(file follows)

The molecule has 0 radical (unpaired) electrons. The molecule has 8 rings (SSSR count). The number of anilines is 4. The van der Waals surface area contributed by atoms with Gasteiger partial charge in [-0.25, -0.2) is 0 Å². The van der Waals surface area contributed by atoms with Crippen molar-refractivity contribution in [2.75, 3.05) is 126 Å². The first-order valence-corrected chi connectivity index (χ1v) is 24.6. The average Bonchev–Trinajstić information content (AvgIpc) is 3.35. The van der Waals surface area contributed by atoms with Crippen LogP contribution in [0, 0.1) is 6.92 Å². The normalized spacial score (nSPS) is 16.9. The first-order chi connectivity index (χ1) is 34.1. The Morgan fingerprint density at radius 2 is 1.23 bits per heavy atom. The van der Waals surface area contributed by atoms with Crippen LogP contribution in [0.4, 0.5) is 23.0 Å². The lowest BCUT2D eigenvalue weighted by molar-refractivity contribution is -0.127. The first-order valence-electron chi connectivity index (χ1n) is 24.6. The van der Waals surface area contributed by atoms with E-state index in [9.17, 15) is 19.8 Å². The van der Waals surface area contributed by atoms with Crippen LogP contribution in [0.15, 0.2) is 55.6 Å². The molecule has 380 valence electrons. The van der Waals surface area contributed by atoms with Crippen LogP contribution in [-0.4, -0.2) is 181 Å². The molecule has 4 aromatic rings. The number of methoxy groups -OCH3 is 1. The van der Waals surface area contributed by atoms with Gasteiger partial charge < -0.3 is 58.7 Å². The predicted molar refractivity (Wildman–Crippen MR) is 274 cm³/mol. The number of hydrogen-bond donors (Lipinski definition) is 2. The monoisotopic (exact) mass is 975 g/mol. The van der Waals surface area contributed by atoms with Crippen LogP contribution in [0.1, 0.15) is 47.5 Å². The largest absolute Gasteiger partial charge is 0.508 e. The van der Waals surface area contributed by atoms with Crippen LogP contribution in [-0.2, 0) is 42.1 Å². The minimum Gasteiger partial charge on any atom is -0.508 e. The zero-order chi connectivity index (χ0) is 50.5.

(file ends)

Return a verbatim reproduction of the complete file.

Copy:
The molecule has 0 radical (unpaired) electrons. The molecule has 8 rings (SSSR count). The number of anilines is 4. The van der Waals surface area contributed by atoms with Gasteiger partial charge in [-0.25, -0.2) is 0 Å². The van der Waals surface area contributed by atoms with Crippen molar-refractivity contribution in [2.75, 3.05) is 126 Å². The first-order valence-corrected chi connectivity index (χ1v) is 24.6. The average Bonchev–Trinajstić information content (AvgIpc) is 3.35. The van der Waals surface area contributed by atoms with Crippen LogP contribution in [0, 0.1) is 6.92 Å². The normalized spacial score (nSPS) is 16.9. The first-order chi connectivity index (χ1) is 34.1. The Morgan fingerprint density at radius 2 is 1.23 bits per heavy atom. The van der Waals surface area contributed by atoms with Crippen LogP contribution in [0.4, 0.5) is 23.0 Å². The lowest BCUT2D eigenvalue weighted by molar-refractivity contribution is -0.127. The first-order valence-electron chi connectivity index (χ1n) is 24.6. The van der Waals surface area contributed by atoms with E-state index in [9.17, 15) is 19.8 Å². The van der Waals surface area contributed by atoms with Crippen LogP contribution in [0.15, 0.2) is 55.6 Å². The molecule has 380 valence electrons. The van der Waals surface area contributed by atoms with Crippen LogP contribution in [-0.4, -0.2) is 181 Å². The molecule has 4 aromatic rings. The number of methoxy groups -OCH3 is 1. The van der Waals surface area contributed by atoms with Gasteiger partial charge < -0.3 is 58.7 Å². The predicted molar refractivity (Wildman–Crippen MR) is 274 cm³/mol. The number of hydrogen-bond donors (Lipinski definition) is 2. The monoisotopic (exact) mass is 975 g/mol. The van der Waals surface area contributed by atoms with Crippen LogP contribution in [0.1, 0.15) is 47.5 Å². The largest absolute Gasteiger partial charge is 0.508 e. The van der Waals surface area contributed by atoms with Crippen LogP contribution in [-0.2, 0) is 42.1 Å². The minimum Gasteiger partial charge on any atom is -0.508 e. The zero-order chi connectivity index (χ0) is 50.5.